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Dental product manufacturers seek to block gray market sales

January 04, 2016

By Kelly Soderlund

Editor's note: This is the fourth story in a series focusing on the gray market and how it affects dentists, patients and manufacturers.

It's the ideal position to have in an unideal situation.

Dental product manufacturers are in the unique position of being able to see how gray market products flow through unsecured supply chains around the globe. It's a frustrating position to be in because they oftentimes see their intricately made, safety-tested products with knockoff labels, phony expiration dates and sometimes not meeting the safety and regulatory specifications required by the U.S. government. They'll also sometimes discover counterfeit products.

The term "gray market" is a generic term that primarily refers to products that are traded or sold outside of the manufacturer's authorized distribution channels. It's different than the black market, where products are illegally manufactured by others or illegally sold.

Gray market products can appear to be attractive because they can be less expensive than products purchased directly from a manufacturer's authorized distributor. Selling or purchasing products on the gray market isn't necessarily illegal, but purchasers may not be getting what they think they paid for.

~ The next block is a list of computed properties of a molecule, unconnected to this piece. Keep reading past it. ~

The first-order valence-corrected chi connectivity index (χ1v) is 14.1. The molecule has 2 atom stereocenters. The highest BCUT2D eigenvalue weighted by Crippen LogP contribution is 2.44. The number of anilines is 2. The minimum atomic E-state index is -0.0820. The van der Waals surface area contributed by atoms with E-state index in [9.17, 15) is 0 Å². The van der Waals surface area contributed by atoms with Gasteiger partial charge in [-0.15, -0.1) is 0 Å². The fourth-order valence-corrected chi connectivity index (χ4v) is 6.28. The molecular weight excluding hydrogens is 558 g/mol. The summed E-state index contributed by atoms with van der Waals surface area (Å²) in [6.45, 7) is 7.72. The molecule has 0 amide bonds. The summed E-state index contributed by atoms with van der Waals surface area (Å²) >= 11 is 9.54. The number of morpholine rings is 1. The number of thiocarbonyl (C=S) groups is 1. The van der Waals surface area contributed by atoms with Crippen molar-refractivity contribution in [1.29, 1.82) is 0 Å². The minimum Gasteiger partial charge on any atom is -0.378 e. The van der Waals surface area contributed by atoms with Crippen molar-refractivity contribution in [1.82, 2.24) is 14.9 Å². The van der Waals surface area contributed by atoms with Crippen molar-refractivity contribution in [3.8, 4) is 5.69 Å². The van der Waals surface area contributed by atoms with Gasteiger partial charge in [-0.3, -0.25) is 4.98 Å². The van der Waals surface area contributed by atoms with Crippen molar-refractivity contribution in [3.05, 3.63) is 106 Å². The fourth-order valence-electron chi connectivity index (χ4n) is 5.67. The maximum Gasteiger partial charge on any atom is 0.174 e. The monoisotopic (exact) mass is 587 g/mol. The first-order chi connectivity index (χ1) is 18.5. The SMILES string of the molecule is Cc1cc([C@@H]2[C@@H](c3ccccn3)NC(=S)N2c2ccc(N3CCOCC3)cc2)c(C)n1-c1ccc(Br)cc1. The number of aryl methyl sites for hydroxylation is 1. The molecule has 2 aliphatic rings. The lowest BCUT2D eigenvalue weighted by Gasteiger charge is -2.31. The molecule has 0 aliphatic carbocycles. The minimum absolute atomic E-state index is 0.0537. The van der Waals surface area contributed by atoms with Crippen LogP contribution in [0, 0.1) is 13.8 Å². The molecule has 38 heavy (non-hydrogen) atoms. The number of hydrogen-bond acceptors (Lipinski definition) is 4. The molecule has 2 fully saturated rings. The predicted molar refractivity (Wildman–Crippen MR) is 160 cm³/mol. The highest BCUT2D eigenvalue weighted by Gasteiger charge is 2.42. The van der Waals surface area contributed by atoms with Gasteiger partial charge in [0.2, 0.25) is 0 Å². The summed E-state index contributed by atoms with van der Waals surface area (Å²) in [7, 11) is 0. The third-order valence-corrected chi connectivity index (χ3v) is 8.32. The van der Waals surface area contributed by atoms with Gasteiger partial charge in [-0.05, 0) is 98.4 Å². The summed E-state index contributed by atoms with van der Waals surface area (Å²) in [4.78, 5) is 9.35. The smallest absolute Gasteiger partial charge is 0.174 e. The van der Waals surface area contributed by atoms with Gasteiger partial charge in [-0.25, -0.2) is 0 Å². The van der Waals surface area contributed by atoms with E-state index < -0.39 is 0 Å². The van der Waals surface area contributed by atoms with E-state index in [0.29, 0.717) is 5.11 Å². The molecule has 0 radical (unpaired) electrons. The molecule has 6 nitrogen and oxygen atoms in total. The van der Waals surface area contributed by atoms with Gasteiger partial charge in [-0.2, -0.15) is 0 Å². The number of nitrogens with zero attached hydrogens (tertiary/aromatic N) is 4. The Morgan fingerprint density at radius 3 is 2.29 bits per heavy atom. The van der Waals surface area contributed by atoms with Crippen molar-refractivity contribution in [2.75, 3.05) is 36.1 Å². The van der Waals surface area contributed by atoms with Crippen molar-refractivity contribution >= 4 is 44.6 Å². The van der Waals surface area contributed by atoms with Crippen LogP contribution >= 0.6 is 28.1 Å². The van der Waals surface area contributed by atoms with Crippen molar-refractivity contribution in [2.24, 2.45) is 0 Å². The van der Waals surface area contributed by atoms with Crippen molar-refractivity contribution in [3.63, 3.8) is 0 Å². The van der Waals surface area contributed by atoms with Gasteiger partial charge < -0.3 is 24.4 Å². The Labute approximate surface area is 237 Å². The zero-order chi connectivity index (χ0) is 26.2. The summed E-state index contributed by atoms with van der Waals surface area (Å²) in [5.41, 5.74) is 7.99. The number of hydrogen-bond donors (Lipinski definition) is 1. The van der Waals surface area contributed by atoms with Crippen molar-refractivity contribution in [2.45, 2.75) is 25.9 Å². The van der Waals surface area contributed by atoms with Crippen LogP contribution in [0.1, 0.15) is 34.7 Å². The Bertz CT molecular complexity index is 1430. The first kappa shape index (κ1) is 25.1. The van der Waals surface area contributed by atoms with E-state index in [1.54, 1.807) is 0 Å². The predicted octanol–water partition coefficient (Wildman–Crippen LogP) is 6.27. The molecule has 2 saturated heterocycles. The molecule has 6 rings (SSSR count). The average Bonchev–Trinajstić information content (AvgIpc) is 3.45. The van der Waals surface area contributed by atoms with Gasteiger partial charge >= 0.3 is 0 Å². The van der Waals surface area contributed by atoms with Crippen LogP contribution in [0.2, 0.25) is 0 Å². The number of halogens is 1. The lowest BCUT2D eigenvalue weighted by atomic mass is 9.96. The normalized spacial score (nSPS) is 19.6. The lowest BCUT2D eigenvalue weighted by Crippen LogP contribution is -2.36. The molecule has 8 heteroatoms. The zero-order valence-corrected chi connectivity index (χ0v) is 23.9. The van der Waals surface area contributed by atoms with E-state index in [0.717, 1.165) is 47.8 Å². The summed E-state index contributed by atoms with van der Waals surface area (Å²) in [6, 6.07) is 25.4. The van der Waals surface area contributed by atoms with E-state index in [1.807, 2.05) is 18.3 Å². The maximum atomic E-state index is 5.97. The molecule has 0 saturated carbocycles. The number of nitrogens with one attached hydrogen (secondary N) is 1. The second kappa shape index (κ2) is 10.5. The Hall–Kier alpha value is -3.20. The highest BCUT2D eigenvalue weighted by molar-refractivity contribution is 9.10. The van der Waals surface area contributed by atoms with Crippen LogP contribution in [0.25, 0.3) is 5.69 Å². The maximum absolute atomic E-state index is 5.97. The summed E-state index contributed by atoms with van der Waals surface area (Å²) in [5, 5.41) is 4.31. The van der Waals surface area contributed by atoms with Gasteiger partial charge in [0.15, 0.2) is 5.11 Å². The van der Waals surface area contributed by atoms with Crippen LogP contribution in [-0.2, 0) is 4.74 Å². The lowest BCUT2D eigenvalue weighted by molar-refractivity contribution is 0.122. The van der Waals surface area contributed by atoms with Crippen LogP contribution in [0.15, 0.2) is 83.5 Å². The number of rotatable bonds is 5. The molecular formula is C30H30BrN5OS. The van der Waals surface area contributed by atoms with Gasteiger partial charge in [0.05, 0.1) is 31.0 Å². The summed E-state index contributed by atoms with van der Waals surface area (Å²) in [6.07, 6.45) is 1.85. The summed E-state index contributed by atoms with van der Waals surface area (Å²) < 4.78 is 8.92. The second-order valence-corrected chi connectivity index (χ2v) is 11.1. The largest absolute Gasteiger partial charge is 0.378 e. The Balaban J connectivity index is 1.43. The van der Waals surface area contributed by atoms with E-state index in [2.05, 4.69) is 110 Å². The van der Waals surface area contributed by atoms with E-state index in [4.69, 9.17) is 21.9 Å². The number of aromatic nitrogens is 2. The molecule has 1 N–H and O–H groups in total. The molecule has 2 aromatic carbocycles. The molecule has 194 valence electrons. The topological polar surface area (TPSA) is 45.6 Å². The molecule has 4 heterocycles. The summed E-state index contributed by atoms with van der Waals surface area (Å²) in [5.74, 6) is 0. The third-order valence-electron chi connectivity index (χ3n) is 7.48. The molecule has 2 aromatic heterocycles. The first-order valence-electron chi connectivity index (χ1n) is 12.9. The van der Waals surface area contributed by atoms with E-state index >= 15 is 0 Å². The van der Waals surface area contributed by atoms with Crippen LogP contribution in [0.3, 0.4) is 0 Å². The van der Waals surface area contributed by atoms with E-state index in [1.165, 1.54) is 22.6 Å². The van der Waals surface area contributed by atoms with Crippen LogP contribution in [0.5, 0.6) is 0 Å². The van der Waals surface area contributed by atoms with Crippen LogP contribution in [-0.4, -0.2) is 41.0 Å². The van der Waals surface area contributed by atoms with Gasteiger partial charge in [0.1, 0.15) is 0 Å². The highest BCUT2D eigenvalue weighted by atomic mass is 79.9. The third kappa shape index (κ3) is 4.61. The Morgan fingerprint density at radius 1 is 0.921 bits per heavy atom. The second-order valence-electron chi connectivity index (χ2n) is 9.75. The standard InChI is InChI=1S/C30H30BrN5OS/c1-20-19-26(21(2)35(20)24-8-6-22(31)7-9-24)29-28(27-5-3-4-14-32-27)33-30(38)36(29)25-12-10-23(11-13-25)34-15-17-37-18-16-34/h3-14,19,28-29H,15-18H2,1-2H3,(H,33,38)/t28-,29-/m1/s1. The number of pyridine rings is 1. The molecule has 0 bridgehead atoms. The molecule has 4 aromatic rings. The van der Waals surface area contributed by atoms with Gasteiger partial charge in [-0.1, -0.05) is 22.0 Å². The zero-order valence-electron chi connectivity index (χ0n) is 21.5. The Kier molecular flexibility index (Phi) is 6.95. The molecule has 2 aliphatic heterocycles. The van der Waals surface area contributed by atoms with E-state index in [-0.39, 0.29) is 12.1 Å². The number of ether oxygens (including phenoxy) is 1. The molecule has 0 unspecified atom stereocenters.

It's a topic gaining steam in the dental community and one discussed at the Chicago Midwinter Meeting in 2014. Then-ADA Chief Science Officer Daniel Meyer presented what the Association is doing to educate members on how to avoid the pitfalls of purchasing an item through gray market channels and Simon Hearne, vice president of international business for 3M Oral Care, provided examples from the manufacturer's point of view on what can be done to combat gray market sales.

"The ADA is actively involved in trying to address gray market safety issues with dental manufacturers, distributors and regulators. Those stakeholders need to share in the responsibility to work in harmony with the dental profession to address this complex problem," Dr. Meyer said. "The ADA has maintained a key role in developing national and international standards to help ensure dental product consistency, compatibility, fair competition and technological advances. Though important in identifying potential product effectiveness and safety issues, international and national standards are not designed to get at the heart of the gray market manufacture, import and distribution/chain problems. The Medical Device Reporting regulation contains mandatory requirements directed at manufacturers, importers and device user facilities to report certain device-related adverse events and product problems to the FDA."